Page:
Page 14

Alive_Jan_2016

Hawaii Calls The music and A L I V E E A S T 14 B A Y j a n u a r y 2 0 1 6 instruments of Hawaii DR. LAWRENCE E. ANDERSON Founding Director and Conductor Emeritus Danville Community Band The music of Hawaii is unique in many ways and has evolved through the centuries. The customs, culture and music of the Polynesian Islands and other foreign lands, all contributed to what we know as Hawaiian music today. Before the Europeans arrived in the islands, the Polynesians basically had only chants and dances, rather than the melodies and rhythms heard in more modern times. Much of the early music was religious in nature. These ancient Hawaiian rituals were a means of preserving history, honoring deities and organizing genealogies. Chants were often accompanied by an Ipu (a gourd drum) or a Pahu, (a sharkskin drum). Later, many musical influences came from America and Europe. The most influential group of people were the missionaries who came to the islands in the 18th Century from New England. They brought with them the music and instruments they played in their homeland. These influences changed much of Hawaiian music. Many Hawaiian songs have hymn-like melodies stemming from the early songs taught by the missionaries. The music of Tahiti and Samoa also had a great influence on Hawaiian music. Both the Tahitian and Samoan styles of music use faster and more complicated rhythms. The early 20th Century saw the emergence of “Hapa Haole” music (part Hawaiian, part white). These songs generally used the English language for the text and in 1906, the first recordings were made. By 1912, Hawaiian music became popular on the mainland. The years 1930 to 1960 were known as the Golden Age of Hawaiian Music. It wasn’t long before music eclipsed pineapples as a major export of the Hawaiian Islands. The music of the islands enjoyed phenomenal momentum on the mainland. Music and other Hawaiiana became a national rage. New York’s Tin Pan Alley produced music based on Hawaiian themes and sheet music sold by the thousands. Around the turn of the century, famed band leader and composer, Albert “Sonny” Cunha, a Hawaiian, Yale alumnus, adopted Moanalua Hula into Yale’s school song, Boola, Boola. Cunha hired Johnny Noble and his orchestra, and Noble introduced a new jazz style to Hawaiian music, hence, modern Hawaiian music came of age. Other modern influences came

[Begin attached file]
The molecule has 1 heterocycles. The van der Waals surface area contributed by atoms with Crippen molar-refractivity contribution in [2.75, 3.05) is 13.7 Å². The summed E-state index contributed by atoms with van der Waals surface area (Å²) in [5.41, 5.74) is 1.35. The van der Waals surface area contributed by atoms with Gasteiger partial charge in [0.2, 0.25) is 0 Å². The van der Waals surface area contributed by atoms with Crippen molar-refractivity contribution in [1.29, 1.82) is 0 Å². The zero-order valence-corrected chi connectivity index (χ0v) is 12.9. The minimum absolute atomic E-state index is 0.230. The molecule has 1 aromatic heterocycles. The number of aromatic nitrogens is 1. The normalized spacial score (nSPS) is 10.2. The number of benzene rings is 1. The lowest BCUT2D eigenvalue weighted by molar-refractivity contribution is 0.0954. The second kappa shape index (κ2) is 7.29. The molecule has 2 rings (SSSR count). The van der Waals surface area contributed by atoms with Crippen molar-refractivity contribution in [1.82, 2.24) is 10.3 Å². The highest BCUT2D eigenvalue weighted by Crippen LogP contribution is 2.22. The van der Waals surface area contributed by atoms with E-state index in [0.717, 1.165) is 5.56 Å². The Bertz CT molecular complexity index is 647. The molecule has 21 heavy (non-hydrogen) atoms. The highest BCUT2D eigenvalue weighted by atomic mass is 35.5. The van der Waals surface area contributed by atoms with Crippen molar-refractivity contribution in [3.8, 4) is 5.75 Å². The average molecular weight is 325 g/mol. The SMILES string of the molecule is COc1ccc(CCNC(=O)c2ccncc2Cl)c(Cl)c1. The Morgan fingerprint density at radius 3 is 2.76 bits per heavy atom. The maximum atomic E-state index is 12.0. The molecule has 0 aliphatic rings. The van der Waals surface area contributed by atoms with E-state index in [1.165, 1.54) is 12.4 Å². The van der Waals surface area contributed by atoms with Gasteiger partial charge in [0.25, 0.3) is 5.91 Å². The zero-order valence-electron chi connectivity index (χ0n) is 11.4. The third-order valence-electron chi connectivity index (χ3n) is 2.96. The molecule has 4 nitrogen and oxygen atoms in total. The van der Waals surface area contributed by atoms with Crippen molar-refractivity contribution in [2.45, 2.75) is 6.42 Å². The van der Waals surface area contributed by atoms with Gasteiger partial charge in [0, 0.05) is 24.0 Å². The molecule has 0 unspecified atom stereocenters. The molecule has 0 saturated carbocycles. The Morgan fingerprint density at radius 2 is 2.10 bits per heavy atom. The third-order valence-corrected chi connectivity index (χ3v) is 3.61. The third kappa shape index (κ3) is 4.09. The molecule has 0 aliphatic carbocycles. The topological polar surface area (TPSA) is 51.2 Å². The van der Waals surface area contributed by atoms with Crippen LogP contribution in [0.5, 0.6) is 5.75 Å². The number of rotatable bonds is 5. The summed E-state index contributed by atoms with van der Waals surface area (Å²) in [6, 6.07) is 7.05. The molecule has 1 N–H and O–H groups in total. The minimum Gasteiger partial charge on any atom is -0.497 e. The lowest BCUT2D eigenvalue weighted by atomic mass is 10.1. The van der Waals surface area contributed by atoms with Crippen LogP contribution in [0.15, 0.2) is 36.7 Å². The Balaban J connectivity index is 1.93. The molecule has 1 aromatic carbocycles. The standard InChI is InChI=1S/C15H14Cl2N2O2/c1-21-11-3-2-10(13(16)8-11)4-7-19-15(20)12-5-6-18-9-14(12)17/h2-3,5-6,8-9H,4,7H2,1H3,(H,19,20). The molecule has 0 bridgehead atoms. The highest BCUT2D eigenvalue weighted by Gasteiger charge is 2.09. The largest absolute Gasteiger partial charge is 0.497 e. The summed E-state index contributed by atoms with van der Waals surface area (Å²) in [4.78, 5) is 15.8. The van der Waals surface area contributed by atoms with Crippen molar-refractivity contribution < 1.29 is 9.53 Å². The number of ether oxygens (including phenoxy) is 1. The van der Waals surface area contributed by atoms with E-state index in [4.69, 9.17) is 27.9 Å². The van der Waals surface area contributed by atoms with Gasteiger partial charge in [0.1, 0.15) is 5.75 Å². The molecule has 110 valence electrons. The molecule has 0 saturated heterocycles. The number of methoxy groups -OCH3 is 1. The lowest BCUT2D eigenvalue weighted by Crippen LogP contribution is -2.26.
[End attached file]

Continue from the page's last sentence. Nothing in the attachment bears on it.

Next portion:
Alive_Jan_2016
To see the actual publication please follow the link above